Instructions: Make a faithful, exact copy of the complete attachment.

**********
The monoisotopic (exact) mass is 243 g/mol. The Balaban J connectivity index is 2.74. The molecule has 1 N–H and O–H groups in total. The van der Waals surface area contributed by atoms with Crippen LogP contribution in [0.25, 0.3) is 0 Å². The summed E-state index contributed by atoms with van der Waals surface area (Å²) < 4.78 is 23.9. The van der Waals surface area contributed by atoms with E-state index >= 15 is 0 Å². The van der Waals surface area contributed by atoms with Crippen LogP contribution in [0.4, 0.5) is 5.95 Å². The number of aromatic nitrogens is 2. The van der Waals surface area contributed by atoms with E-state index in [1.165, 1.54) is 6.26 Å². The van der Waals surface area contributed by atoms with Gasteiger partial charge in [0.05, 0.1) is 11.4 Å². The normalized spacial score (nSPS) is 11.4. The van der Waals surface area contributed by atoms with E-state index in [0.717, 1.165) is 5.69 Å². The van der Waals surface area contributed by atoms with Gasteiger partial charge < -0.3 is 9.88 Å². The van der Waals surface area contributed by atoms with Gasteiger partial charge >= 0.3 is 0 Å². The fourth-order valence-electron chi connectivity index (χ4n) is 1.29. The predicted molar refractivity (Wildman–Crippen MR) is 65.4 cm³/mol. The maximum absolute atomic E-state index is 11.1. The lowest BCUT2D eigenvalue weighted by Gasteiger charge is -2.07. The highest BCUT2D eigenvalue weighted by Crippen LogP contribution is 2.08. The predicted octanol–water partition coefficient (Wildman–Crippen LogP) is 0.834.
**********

The monoisotopic (exact) mass is 243 g/mol. The Balaban J connectivity index is 2.74. The molecule has 1 N–H and O–H groups in total. The van der Waals surface area contributed by atoms with Crippen LogP contribution in [0.25, 0.3) is 0 Å². The summed E-state index contributed by atoms with van der Waals surface area (Å²) < 4.78 is 23.9. The van der Waals surface area contributed by atoms with E-state index >= 15 is 0 Å². The van der Waals surface area contributed by atoms with Crippen LogP contribution in [0.4, 0.5) is 5.95 Å². The number of aromatic nitrogens is 2. The van der Waals surface area contributed by atoms with E-state index in [1.165, 1.54) is 6.26 Å². The van der Waals surface area contributed by atoms with Gasteiger partial charge in [0.05, 0.1) is 11.4 Å². The normalized spacial score (nSPS) is 11.4. The van der Waals surface area contributed by atoms with E-state index in [0.717, 1.165) is 5.69 Å². The van der Waals surface area contributed by atoms with Gasteiger partial charge < -0.3 is 9.88 Å². The van der Waals surface area contributed by atoms with Gasteiger partial charge >= 0.3 is 0 Å². The fourth-order valence-electron chi connectivity index (χ4n) is 1.29. The predicted molar refractivity (Wildman–Crippen MR) is 65.4 cm³/mol. The maximum absolute atomic E-state index is 11.1. The lowest BCUT2D eigenvalue weighted by Gasteiger charge is -2.07. The highest BCUT2D eigenvalue weighted by Crippen LogP contribution is 2.08. The predicted octanol–water partition coefficient (Wildman–Crippen LogP) is 0.834.